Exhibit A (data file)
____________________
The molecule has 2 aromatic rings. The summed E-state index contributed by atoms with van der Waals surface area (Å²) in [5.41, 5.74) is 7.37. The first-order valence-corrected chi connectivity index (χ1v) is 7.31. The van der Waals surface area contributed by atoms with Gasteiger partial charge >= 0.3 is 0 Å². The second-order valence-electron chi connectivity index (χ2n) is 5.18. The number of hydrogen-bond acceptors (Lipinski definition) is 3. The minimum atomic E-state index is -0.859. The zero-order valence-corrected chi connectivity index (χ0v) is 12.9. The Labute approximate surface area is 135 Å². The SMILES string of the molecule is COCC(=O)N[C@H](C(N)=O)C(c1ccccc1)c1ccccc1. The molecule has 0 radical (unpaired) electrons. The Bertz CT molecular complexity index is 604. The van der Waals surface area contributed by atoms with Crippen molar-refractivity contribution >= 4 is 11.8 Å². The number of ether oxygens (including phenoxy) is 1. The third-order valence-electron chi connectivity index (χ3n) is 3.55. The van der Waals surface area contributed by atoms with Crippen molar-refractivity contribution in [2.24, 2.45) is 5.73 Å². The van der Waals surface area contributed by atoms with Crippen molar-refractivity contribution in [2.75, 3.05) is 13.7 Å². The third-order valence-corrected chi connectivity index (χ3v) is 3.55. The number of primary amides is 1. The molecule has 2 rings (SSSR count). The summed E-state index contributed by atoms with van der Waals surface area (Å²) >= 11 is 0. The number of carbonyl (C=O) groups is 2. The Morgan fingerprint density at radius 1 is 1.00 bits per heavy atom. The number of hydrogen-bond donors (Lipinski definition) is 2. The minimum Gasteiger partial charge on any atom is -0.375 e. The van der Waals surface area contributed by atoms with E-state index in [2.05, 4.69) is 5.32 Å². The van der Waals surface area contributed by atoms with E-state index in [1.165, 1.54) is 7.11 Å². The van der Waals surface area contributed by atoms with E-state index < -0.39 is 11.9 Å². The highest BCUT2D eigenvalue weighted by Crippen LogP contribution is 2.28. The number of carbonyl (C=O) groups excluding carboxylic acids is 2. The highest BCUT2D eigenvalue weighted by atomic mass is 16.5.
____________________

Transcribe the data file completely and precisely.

The molecule has 2 aromatic rings. The summed E-state index contributed by atoms with van der Waals surface area (Å²) in [5.41, 5.74) is 7.37. The first-order valence-corrected chi connectivity index (χ1v) is 7.31. The van der Waals surface area contributed by atoms with Gasteiger partial charge >= 0.3 is 0 Å². The second-order valence-electron chi connectivity index (χ2n) is 5.18. The number of hydrogen-bond acceptors (Lipinski definition) is 3. The minimum atomic E-state index is -0.859. The zero-order valence-corrected chi connectivity index (χ0v) is 12.9. The Labute approximate surface area is 135 Å². The SMILES string of the molecule is COCC(=O)N[C@H](C(N)=O)C(c1ccccc1)c1ccccc1. The molecule has 0 radical (unpaired) electrons. The Bertz CT molecular complexity index is 604. The van der Waals surface area contributed by atoms with Crippen molar-refractivity contribution >= 4 is 11.8 Å². The number of ether oxygens (including phenoxy) is 1. The third-order valence-electron chi connectivity index (χ3n) is 3.55. The van der Waals surface area contributed by atoms with Crippen molar-refractivity contribution in [2.24, 2.45) is 5.73 Å². The van der Waals surface area contributed by atoms with Crippen molar-refractivity contribution in [2.75, 3.05) is 13.7 Å². The third-order valence-corrected chi connectivity index (χ3v) is 3.55. The number of primary amides is 1. The molecule has 2 rings (SSSR count). The summed E-state index contributed by atoms with van der Waals surface area (Å²) >= 11 is 0. The number of carbonyl (C=O) groups is 2. The Morgan fingerprint density at radius 1 is 1.00 bits per heavy atom. The number of hydrogen-bond donors (Lipinski definition) is 2. The minimum Gasteiger partial charge on any atom is -0.375 e. The van der Waals surface area contributed by atoms with E-state index in [2.05, 4.69) is 5.32 Å². The van der Waals surface area contributed by atoms with E-state index in [1.165, 1.54) is 7.11 Å². The van der Waals surface area contributed by atoms with E-state index < -0.39 is 11.9 Å². The highest BCUT2D eigenvalue weighted by Crippen LogP contribution is 2.28. The number of carbonyl (C=O) groups excluding carboxylic acids is 2. The highest BCUT2D eigenvalue weighted by atomic mass is 16.5.